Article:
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Failure-Proof Writing: Assignments for the Student Who Can’t/Won’t Write by Jyo Keakealani Teshima


Guide Entry to 81.04.11:

This unit will not change anybody’s life or their teaching style; instead, it was developed as a way of sharing some things I have learned about helping reluctant writers with their writing. All too often conventional introductory writing assignments intimidate and frustrate the budding writer. This is especially unfortunate when the student also has a history of academic difficulties; the Developmentally Disabled student is a prime example of such a student. My unit discusses ways in which writing assignments can be formulated especially for the student who, for whatever reason, is reluctant to write. My unit was developed primarily for the teacher of Developmentally Disabled students, and I refer to and quote my own D.D. students throughout because they usually represent an extreme end of the writing spectrum; however, there are reluctant writers in every class and at every level. The assignments in this paper are by no means limited to D.D. students.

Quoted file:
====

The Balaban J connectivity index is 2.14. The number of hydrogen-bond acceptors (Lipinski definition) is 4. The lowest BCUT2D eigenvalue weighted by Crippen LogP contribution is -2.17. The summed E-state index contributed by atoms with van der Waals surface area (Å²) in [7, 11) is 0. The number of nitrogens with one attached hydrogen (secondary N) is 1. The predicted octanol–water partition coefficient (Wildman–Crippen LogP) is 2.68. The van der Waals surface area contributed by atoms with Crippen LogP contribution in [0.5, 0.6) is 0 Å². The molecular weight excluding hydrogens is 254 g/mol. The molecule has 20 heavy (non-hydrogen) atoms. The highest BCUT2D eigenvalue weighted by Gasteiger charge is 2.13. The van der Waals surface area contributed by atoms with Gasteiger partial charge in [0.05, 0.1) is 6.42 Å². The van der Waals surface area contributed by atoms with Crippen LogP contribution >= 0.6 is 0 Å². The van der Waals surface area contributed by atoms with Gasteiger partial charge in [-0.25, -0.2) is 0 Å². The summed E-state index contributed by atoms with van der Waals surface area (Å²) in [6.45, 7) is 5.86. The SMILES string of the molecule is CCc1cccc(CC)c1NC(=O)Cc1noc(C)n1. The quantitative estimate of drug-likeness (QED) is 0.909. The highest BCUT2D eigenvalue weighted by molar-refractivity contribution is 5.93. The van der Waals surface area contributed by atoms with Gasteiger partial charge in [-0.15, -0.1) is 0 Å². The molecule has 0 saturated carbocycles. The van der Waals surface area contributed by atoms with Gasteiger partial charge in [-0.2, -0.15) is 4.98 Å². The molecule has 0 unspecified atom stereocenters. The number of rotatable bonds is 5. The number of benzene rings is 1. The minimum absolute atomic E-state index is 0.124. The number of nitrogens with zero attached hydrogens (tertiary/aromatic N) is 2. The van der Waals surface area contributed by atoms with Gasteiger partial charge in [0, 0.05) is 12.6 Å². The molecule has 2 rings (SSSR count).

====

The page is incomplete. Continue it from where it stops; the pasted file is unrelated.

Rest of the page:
I’ve divided the unit into several parts so that the non-D.D. teacher can skip over the parts that are not relevant to him/her. I begin with a brief overview of the kinds of learning problems a teacher is likely to encounter in a D.D. classroom. I then talk about some beginning strategies that have worked for me in developing a good working atmosphere in the classroom. This section is followed by one containing several “warm-up exercises”—exercises that can be used to familiarize the student with the writing process. Finally, I conclude with a section on “selling” writing to the student; that is, trying to get him/her to initiate writing on his/her own, whether for practical reasons or personal ones.

(Recommended for 8th—12th grade Developmentally Disabled English and any student who needs help with writing.)

Key Words

Basic Skills Writing Instruction

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